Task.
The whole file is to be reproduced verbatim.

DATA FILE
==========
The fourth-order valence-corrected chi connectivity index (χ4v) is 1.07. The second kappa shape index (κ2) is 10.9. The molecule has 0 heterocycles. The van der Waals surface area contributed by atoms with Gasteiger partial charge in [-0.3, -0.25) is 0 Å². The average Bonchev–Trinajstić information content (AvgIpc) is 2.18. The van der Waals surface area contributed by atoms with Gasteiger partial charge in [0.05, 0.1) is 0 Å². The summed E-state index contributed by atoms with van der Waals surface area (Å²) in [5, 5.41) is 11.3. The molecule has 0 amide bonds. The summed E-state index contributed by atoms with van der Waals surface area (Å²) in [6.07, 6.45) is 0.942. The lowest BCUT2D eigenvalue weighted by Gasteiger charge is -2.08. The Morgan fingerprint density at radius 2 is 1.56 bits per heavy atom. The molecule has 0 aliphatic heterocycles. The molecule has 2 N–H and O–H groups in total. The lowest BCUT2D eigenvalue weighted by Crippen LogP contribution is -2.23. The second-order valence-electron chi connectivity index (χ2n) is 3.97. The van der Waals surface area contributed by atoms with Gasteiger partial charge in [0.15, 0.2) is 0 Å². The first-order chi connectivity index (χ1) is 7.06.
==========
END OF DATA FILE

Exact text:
The fourth-order valence-corrected chi connectivity index (χ4v) is 1.07. The second kappa shape index (κ2) is 10.9. The molecule has 0 heterocycles. The van der Waals surface area contributed by atoms with Gasteiger partial charge in [-0.3, -0.25) is 0 Å². The average Bonchev–Trinajstić information content (AvgIpc) is 2.18. The van der Waals surface area contributed by atoms with Gasteiger partial charge in [0.05, 0.1) is 0 Å². The summed E-state index contributed by atoms with van der Waals surface area (Å²) in [5, 5.41) is 11.3. The molecule has 0 amide bonds. The summed E-state index contributed by atoms with van der Waals surface area (Å²) in [6.07, 6.45) is 0.942. The lowest BCUT2D eigenvalue weighted by Gasteiger charge is -2.08. The Morgan fingerprint density at radius 2 is 1.56 bits per heavy atom. The molecule has 0 aliphatic heterocycles. The molecule has 2 N–H and O–H groups in total. The lowest BCUT2D eigenvalue weighted by Crippen LogP contribution is -2.23. The second-order valence-electron chi connectivity index (χ2n) is 3.97. The van der Waals surface area contributed by atoms with Gasteiger partial charge in [0.15, 0.2) is 0 Å². The first-order chi connectivity index (χ1) is 7.06.